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Family member confirms identity of victim killed in Half Moon Bay mass shooting

Family member confirms identity of victim killed in Half Moon Bay mass shooting
Family member confirms identity of victim killed in Half Moon Bay mass shooting 03:26

HALF MOON BAY -- In the wake of the tragic mass shooting in Half Moon Bay Monday, family members who received unimaginably terrible news or still hadn't heard from loved ones tried to cope at the reunification center at IDES Hall on Main Street.

The San Mateo County Sheriff confirmed seven people were killed and one was critically wounded in two separate shootings at mushroom farms in Half Moon Bay, with the suspect allegedly responsible in custody after turning himself in to authorities.  

Half Moon Bay mass-shooting victim's partner Alicia Ortega.
Half Moon Bay mass-shooting victim's partner Alicia Ortega. CBS

The reunification center was set up by the San Mateo County Sheriff's Office after the magnitude of the shooting and its wide impact on the community became clear.

Alicia Ortega spent Monday afternoon anxious and distraught, trying to get in touch with her partner who works as a manager at the mushroom farm at 2125 Cabrillo Highway near Highway 1. 

"The morning, when he go to work, is the last time," Ortega said of the last words she spoke with him. 

Her worst nightmare became a reality hours later. Ortega told KPIX that her partner, Martin Martinez, was shot inside the mushroom farm. His coworker told her he witnessed the crime. 

The San Mateo County coroner's office is expected to confirm the identities of the people who lost their lives in the shooting after notifying next of kin, but no information had been provided as of late Monday night.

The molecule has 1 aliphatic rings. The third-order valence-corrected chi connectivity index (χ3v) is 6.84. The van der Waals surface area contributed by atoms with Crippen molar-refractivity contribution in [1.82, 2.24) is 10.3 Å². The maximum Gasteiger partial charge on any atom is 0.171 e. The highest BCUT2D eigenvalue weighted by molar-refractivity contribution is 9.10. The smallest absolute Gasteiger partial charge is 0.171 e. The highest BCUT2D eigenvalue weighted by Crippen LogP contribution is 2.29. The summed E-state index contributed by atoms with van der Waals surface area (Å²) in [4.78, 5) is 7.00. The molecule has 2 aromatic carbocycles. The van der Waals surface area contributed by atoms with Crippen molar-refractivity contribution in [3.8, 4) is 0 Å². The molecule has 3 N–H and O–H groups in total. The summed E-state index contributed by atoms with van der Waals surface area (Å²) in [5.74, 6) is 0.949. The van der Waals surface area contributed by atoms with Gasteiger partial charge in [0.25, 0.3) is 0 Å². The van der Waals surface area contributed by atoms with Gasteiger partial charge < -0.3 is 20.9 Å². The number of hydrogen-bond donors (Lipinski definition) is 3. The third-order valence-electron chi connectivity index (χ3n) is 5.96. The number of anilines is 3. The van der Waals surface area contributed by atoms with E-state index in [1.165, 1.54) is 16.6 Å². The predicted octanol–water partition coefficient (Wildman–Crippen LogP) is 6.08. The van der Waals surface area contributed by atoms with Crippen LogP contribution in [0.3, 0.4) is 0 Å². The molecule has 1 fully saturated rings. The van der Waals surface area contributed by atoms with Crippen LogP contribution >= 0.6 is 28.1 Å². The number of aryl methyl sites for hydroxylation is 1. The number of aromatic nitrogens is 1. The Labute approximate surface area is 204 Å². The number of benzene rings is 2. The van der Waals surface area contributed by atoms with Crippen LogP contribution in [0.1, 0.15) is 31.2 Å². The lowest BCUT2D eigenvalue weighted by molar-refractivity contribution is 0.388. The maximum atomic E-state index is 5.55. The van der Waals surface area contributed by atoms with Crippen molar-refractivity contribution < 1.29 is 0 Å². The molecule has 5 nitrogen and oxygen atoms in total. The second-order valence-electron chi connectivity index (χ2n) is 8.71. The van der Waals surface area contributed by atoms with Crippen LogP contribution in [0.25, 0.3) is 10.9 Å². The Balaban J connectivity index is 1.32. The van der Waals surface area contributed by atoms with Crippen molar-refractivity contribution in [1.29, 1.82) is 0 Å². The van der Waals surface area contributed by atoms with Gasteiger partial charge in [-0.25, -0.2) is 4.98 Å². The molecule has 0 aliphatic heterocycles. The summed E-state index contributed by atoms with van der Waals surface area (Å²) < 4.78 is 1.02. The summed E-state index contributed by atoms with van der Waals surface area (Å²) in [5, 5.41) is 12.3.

Loved ones of victims and those living in the active crime scene area gathered at the family reunification center on Main Street Monday night. 

Coastal residents and volunteers from the nonprofit ALAS, which responds to natural disasters and emergencies, answered the community's call for help. 

"I walked into my boss' office at 4 and I said, 'There's four people dead in my town I have to go.' And the farmworkers on the coast have a rough life as it is. This is just terrible," said volunteer Kate Shea. 

Shea and Lizette Diaz helped bring blankets, warm meals and snacks to those affected by the mass shooting. 

They started off the year volunteering to help storm victims who are still flooded out of their homes. 

"It's been a rocky road the past couple of weeks. I mean, the community comes out when we reach out. The community does come to help. And that's what I love about the coast," said Diaz. 

Diaz is still trying to process the sudden burst of violence in her quiet agricultural town. 

"I was shocked. I mean, I never thought something like this would happen in a small, close community. We're all very close. We all know each other, we know our neighbors, we know the people who work within our community. It was heartbreaking," said Diaz.  

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